Walcott residents evacuated from homes following ‘severe flood warning’
- Credit: MAURICE GRAY
A rest centre has been set up at The Lighthouse Pub and police are advising those affected to bring any medication with them.
An evacuation has begun in Walcott after a severe flood warning was issued for the area.
Around 80 properties under-threat from tonight's high tide are being advised to move. A rest centre has been set up at The Lighthouse Pub in the village.
Where possible, residents are being advised to make alternative arrangements to stay with family or friends who do not live in affected areas.
Community Flood Wardens, supported by officers from North Norfolk District Council, are going door to door to ensure no-one is left behind.
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Superintendent Dave Buckley, who is helping co-ordinate the multi-agency response, said: 'This is a significant policing operation underlined by the numbers of properties affected.
'We understand people will be anxious but this action is necessary on the back of the latest information from the Environment Agency, which suggests the threat is significant. We also have additional police resources in place to manage the response.'
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Earlier today, communities along the north Norfolk coast breathed a sigh of relief as the area escaped relatively unscathed from the anticipated high tide.
However, with flood warnings remaining in place for this evening, they are braced for worse to come.
Residents in flood-risk areas had been warned to prepare to be evacuated from their homes with police urging immediate action to move vehicles and belongings to higher ground.
Some businesses boarded up their properties for what is regarded as the unluckiest day of the year - Friday the 13th; flood barriers were put in place, and the emergency services put on standby.
In Blakeney, the high tide spilled over the quayside and onto the street but, with most boats securely moored the night before, there was little sign of any damage.
However, with strong winds influencing the tide, it is feared it could spell double trouble later.
Tony Faulkner, whose home overlooks the quayside, said: 'We are expecting more tonight, they (forecasters) are predicting more tonight. This morning's tide wasn't anything like as high as they predicted. Usually the Environment Agency are pretty good but this is well down on what they predicted.
'There is some relief but we will be watching today, it will depend a lot on whether the ebb tide goes out properly. If it doesn't go out then the new tide comes in pushing in behind it and then we'll get more.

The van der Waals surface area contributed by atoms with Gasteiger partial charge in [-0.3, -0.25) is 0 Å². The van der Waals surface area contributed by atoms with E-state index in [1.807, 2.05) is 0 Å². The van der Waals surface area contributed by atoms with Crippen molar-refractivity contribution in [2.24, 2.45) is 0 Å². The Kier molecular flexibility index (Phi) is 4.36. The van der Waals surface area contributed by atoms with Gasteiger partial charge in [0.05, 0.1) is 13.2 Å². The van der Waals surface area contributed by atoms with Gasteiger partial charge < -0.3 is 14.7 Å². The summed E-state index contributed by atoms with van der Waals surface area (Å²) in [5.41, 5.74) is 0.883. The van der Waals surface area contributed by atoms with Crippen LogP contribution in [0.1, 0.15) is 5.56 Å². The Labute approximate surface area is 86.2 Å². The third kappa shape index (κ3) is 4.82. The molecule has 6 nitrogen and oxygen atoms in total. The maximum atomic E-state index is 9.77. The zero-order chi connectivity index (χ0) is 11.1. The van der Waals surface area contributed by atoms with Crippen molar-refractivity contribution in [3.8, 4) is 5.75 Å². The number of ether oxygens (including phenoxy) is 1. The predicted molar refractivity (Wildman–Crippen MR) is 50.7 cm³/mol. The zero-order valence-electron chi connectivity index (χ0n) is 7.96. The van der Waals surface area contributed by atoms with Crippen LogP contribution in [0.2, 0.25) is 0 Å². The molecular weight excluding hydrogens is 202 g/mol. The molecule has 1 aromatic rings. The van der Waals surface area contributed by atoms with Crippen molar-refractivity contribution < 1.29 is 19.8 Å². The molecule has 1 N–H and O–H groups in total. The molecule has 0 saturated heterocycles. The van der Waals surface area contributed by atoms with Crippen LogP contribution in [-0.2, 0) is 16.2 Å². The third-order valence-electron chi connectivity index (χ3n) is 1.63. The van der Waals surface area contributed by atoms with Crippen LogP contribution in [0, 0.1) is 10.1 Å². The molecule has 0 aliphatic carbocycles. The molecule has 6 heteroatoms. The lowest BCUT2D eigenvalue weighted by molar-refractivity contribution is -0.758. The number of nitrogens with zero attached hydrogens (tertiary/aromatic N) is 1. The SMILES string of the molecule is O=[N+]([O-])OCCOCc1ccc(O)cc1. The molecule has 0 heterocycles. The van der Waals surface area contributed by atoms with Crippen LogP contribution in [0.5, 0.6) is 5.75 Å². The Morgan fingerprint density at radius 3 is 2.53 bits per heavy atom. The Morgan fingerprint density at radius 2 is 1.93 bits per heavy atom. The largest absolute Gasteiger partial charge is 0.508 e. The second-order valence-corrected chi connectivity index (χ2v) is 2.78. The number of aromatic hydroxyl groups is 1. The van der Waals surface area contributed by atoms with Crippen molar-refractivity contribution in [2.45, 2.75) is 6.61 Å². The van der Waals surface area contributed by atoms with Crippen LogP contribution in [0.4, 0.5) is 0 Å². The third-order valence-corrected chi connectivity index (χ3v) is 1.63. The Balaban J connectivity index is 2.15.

'We normally do this once or twice a year but we've actually already done it twice now. We're all equipped with flood walls now and they are very effective.'
Peter and Susan McKnespiey, owners of Cookie's Crab Shop in Salthouse, suffered thousands of pounds worth of damage to their business during the last serious flooding to hit the area - the storm surge of December 2013.
However, despite expecting to bear the brunt of this morning's high tide, the sea failed to breach the neighbouring bank.
Mr McKnespiey said: 'We've seen it before. We've had four foot of water in here in 2013. I think everyone is a bit more cautious now.' But Mrs McKnespiey added: 'We don't know what tonight is going to bring.'
For the past 24 hours agencies in Norfolk, including emergency services and all local authorities, have been working with the Environment Agency to put well-rehearsed contingency plans in place to protect those communities affected.
Police say any households directly affected will be contacted in person, in due course, according to their local flood management plan.
The public should be on the alert for any further warnings from the Environment Agency. It is anticipated disruption is likely to last for 12 hours and local communities will be kept updated throughout. Locations currently identified as likely to be most affected are Great Yarmouth, Wells, Walcott, Salthouse and King's Lynn.
Superintendent Buckley added: 'I would also urge members of the public not to put themselves at risk by gathering near to the water's edge to watch the waves – while I accept they may be impressive you are putting yourself in dangers way. We would ask people to keep away from the seafront and flood water.'
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